Policy Briefs & Reports

Open Government in Education: Learning from Social Audits in India

Kiran Bhatty

Centre for Policy Research

June 14, 2021

This study looks at the first social audit of education undertaken in India, under the aegis of the National Commission for Protection of Child Rights (NCPCR). It was conducted as a pilot project across ten states of India. Social auditing is a powerful method for increasing open government, which relies on citizens as the primary agents. It is built on the principle that information increases engagement of citizens and helps to establish their priorities. Based on this, citizens can act as effective monitors of their entitlements.

The study reviews two of the ten sites where social auditing has been implemented to learn from the different stakeholders what the achievements and challenges were. It argues that for such citizen-led monitoring to take place, tools and processes of engagement, as well as platforms for citizen-government interaction, are required. These are the elements that the social audit methodology strives to provide. In addition, as many communities may not be equipped to initiate and sustain such processes, a facilitating organization or agency is necessary, at least in the initial period, before social auditing can be institutionalized. In order to close the feedback loop, follow-up with the government is also essential.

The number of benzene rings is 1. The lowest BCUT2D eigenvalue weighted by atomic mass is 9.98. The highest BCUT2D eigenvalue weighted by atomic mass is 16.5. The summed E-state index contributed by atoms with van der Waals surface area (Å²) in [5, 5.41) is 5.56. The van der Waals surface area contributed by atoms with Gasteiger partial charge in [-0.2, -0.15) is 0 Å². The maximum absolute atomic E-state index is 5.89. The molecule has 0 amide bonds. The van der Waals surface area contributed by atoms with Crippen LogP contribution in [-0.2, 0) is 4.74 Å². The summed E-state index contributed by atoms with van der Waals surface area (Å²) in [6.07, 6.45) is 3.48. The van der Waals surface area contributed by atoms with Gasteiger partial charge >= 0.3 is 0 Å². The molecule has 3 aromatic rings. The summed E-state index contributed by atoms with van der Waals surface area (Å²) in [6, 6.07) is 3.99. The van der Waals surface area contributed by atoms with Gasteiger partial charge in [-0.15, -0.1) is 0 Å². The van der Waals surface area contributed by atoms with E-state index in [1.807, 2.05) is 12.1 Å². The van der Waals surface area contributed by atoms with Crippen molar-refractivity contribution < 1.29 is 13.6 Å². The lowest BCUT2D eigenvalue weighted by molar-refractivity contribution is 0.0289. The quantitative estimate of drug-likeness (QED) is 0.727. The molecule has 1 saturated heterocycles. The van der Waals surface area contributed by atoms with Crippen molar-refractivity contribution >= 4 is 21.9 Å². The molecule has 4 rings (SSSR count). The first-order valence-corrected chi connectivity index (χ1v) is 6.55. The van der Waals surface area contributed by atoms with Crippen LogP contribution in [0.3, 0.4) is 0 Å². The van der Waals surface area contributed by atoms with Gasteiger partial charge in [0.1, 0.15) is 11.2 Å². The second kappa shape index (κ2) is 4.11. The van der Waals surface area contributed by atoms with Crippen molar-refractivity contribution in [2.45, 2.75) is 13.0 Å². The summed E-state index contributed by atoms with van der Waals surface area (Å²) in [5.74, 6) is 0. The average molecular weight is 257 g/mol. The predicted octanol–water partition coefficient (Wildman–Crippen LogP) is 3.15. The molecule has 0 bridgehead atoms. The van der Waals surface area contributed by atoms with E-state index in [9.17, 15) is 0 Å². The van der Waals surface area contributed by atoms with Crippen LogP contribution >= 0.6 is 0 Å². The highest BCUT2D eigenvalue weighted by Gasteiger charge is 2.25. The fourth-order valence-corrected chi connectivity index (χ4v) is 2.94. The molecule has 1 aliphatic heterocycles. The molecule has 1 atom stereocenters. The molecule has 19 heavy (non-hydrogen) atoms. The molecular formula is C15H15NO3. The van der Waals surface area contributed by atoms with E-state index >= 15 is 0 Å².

The analysis underscores the importance of citizens having direct access to information and to platforms that allow them to dialogue with the State. It demonstrates that accountability can be established through such processes and that they can lead to empowerment of marginalised social groups, such as women. However, they require investment in time and resources to get started and then to keep on going. A commitment from government agencies to pursue strategies that facilitate access to information and citizen engagement, as well as provide follow-up are, therefore, the core requisites for a successful social audit. At the same time, a non-confrontational approach that favours building bridges and working collaboratively with government actors also plays an important role in making social audits work